CHN: Congress Enacts Labor-HHS-Education Appropriations; President Vetoes

And Another Extension to Keep the Government Running
Congress sent the President legislation providing $150.7 billion in annual appropriations for the departments of Labor, Health and Human Services, and Education, with funding also for the administration of Social Security and several other smaller agencies.  Because the amount agreed to by the House and Senate was $9.8 billion more than the President had requested for these programs, the President vetoed the bill (H.R. 3043) on November 13.

Congress may attempt to override the veto before leaving for its Thanksgiving recess (as now scheduled, the last day before the recess is Friday, November 16), but could choose to wait longer.

The difference between the President’s and Congress’ funding levels will be played out in the lives of millions.  Choosing the President’s funding over the bill Congress enacted would mean 1.4 million fewer people would receive heating or cooling aid through the Low Income Home Energy Assistance Program (LIHEAP).  Congress’ bill would allow 1.2 million more underinsured people to receive health care at community health centers than the President’s proposal.  Congress’ bill makes progress in some areas to allow some rebuilding after six years of cuts.  But in some important programs, including Head Start, funding was not enough to keep pace with inflation.  Even here, the President’s deeper cut would be equivalent to dropping 34,000 children from Head Start.  (For more examples of the differences:

The Labor-HHS-Education bill includes legislative language placing certain restrictions on spending.  One new inclusion in the final bill was very disappointing to advocates, in that it agreed to a Senate provision prohibiting administrative funds for the Social Security Administration to be used to process benefit claims for quarters of work performed while using someone else’s Social Security number.  Currently, previously undocumented workers now complying with federal requirements can get credit for their earlier quarters of work.  Denying them credit for work performed makes the path to legal status much more difficult, and would force workers to spend many more years in poverty.  This provision is one of the repeated attacks on immigrant workers being inserted into many bills before Congress this year.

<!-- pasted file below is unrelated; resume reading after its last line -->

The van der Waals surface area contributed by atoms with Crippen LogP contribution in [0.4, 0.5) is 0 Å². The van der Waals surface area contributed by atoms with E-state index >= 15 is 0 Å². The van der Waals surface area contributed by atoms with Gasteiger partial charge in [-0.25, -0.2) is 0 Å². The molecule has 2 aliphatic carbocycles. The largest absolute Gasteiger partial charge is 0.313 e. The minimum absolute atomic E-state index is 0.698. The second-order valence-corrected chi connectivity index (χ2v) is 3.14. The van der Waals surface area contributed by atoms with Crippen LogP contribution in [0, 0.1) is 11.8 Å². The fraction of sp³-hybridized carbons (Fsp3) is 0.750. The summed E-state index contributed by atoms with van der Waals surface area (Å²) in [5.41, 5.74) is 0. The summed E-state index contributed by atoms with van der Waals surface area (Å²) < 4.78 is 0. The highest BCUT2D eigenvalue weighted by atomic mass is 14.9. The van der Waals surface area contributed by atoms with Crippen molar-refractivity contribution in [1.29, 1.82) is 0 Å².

The final vote in the House was on approving the agreement between House and
Senate negotiators – a bipartisan 274 to 141, with 51 Republicans joining 223 Democrats in support.  That vote was three votes short of a veto-proof majority (which requires two-thirds of those voting).  Seventeen Members did not vote (9 Democrats and 8 Republicans).  The House first approved its Labor-HHS-Education spending bill in July; at that time the vote was 276 to 140, or two short of the two-thirds needed to reject a Presidential veto.  (For a comparison of the July and November roll call votes:

The Senate approved the negotiated final version of the Labor-HHS-Education bill on November 7, but only after a parliamentary snarl in which the Senate thwarted an attempt by the House to adopt legislation combining the Labor-HHS-Education bill with funding for Military Construction and Veterans Affairs.  A new Senate rule allows any Senator to raise a point of order against a House-Senate conference committee agreement that includes items extraneous to the initial bill.   Military Construction-Veterans Affairs was not in the initial Labor-HHS-Ed bill passed by the Senate in October, so the point of order could only be waived with a 60-vote majority.  The vote was 47 to 46, well below the 60 needed, and so the Senate sent the House the Labor-HHS-Education bill alone, on a 56-37 vote.

The presence or absence of other appropriations does not really matter; the size of the majority does.    If both the House and Senate achieve two-thirds votes for the override, Congress’ funding level becomes law.  If not, Congress can either opt to pass another continuing resolution (to keep annually appropriated programs going at the FY 2007 spending level, perhaps with some adjustments), or can negotiate further changes that will persuade the President to sign or Members to override.  For Labor-HHS-Education, funding at the FY 2007 level would be $3.6 billion more than the President proposed, without taking inflation into account.  Counting inflation, the President’s proposal is 4.5 percent below FY 2007 spending, while Congress’ bill is 3.5 percent higher than FY 2007 levels.  Since the gains in the bill Congress passed are modest and further reductions would be painful, advocates are working hard to let Members of Congress know how important the override is.

Funding Extended till December 14.  Although the federal fiscal year began October 1 without appropriations bills enacted, Congress and the President agreed upon a temporary extension at FY 2007 levels through November 16.  That continuing resolution (CR) has been extended some more – now through December 14.  The CR was tacked on to the Defense appropriations bill, the first one to be signed by the President for the current fiscal year.

For an analysis of appropriations levels, see The Center on Budget and Policy Priorities, The Labor-HHS-Education Bill; What’s at Stake

For CHN’s detailed table of Labor-HHS-Education program funding:

Budget and Appropriations
Policy Analyses and Research